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Smith was born in upstate New York, and played lead guitar and fiddle for many years. The woodworking trade drew him to the Carolina/Virginia area where he eventually made home in the late '80s. His full-time work as a cabinet maker and later as a paint shop owner allowed him free time as a part-time luthier, incubating a keen sense for wood and finishes. After much thought, he became determined to create his own line of electric mandolins, focusing on the traditional Telecaster body, doing one thing and doing it well. Compared to other competitive boutique, high-end electric mandolins on the market, his instruments might be labeled "no frills," lacking multiple pick-ups, knobs and switches. We would argue that there is already plenty of sonic versatility in the simple design. Glad to see something so simple sound and feel so good.
Interestingly, about the time we acquired this 5-string, premier Michigan-based mandolinist and JazzMando perennial favorite, Don Julin had just purchased a JL Smith 4-string. We asked Don his impressions; he weighed in with the following response, "For many years I have been searching for a 4- or 5-string electric mandolin. I was first introduced to the electric mandolin by the Tiny Moore recordings. A few years later I was listening to everything I could on the ECM record label. My heros were Pat Methany, John Abercrombie, Ralph Towner, etc. One John Abercrombie Quartet album was my current favorite and as I read the liner notes I was surprised to see that he was playing an electric mandolin. Since then I have learned it was a Fender mandolin and he had it tuned like a guitar. I have been looking for that smooth jazz tone ever since."
Julin elaborates further: " Over the years I have owned many electric mandolins covering a variety of price ranges. All or most of them had some of the qualities I was looking for but never all in one instrument. The qualities I was looking for were: 1. Smooth jazz guitar like tone. 2. Even balance from string to string. 3. Hot enough output to match other instruments that I use on stage. 4. Adjustable action and intonation."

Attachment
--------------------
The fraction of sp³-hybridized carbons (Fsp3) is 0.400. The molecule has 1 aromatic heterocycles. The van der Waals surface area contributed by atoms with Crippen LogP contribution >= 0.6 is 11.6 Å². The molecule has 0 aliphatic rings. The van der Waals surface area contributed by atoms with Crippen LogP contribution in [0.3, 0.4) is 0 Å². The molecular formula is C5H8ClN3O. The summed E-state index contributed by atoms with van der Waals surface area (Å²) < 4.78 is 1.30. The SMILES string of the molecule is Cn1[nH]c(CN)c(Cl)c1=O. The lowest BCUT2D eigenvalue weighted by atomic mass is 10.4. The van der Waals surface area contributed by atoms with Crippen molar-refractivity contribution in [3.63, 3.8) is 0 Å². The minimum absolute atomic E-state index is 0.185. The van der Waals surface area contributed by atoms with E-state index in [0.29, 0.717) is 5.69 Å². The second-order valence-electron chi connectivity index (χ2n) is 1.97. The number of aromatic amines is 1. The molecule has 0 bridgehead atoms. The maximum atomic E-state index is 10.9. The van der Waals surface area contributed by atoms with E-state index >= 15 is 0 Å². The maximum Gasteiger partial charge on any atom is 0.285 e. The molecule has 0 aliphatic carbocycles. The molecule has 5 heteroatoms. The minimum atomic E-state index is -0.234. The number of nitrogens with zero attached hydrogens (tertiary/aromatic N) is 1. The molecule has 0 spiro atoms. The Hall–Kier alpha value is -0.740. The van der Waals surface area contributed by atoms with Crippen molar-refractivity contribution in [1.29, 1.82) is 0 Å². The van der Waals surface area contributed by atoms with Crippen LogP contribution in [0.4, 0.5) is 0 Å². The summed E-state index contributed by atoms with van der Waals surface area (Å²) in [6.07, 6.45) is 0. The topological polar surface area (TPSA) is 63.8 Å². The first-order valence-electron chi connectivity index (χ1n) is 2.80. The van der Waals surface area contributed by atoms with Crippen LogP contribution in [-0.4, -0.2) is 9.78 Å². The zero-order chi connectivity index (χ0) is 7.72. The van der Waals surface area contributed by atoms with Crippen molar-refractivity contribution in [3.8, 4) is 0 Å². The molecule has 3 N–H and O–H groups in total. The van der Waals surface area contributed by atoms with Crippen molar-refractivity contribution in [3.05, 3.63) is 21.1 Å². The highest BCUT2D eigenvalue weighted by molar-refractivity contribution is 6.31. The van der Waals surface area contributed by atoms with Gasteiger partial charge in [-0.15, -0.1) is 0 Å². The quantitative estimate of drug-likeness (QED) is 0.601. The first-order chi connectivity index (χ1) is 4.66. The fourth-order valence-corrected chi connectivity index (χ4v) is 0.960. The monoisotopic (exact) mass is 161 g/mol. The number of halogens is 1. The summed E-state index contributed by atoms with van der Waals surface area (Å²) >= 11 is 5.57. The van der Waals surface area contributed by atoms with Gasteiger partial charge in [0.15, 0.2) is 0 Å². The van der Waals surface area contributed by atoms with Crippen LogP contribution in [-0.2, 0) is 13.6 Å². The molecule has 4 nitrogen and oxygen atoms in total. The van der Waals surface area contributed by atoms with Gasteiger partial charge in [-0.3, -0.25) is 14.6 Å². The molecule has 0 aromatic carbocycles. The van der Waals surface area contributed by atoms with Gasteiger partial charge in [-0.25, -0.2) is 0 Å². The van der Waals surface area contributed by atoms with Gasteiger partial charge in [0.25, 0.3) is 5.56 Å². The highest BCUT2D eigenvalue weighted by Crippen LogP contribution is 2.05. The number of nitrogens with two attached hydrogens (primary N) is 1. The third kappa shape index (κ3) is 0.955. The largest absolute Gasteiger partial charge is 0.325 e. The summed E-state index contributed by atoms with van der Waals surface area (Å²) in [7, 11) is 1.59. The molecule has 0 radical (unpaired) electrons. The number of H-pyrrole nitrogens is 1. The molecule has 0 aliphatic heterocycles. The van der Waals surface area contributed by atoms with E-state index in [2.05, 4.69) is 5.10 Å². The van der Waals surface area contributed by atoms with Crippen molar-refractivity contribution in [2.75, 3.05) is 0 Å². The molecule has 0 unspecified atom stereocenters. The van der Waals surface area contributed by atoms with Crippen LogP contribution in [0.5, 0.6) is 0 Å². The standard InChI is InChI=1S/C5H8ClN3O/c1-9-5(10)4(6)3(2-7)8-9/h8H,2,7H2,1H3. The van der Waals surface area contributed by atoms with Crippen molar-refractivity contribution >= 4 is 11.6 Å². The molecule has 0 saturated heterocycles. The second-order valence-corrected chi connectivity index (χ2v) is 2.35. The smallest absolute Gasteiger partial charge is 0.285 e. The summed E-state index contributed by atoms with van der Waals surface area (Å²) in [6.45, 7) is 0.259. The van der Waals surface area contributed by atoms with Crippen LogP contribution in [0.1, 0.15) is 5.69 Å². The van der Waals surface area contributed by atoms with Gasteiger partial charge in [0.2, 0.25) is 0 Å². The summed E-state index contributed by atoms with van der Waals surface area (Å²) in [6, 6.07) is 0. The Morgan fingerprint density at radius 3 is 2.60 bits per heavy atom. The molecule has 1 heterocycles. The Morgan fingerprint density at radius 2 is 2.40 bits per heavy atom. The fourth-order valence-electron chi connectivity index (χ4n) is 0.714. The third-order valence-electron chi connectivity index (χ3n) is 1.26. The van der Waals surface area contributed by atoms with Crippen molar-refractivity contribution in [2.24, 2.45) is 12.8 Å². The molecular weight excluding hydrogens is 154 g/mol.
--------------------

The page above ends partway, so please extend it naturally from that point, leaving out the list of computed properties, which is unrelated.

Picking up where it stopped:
Don could have just as well written this review for us. All his accolades align with our experience. The only thing we'd expand on--the positive results tackling that elusive 5th string; not all 5-string designs turn out with this much success eliminating string flop.
Listen to a demo of: Don's JL Smith 4-string he was kind enough to submit.
We emphasize the simple, straightforward aspects of his craft, but we should point out that John Smith is willing to work with his customers on custom requests. What he's introduced is an amazing starting point, and we'd struggle to come up with any deviations on the stellar achievement. It should be noted that Smith's current bargain pricing structure boasts an exceptional value, 5-strings under $800 and 4-strings under $700.
Caveat: we don't expect this to stay this way once the word gets out. If you're looking for a good investment, buy two now before they go up.
Builder's Website JL Smith Mandolins
Contact builder: John Smith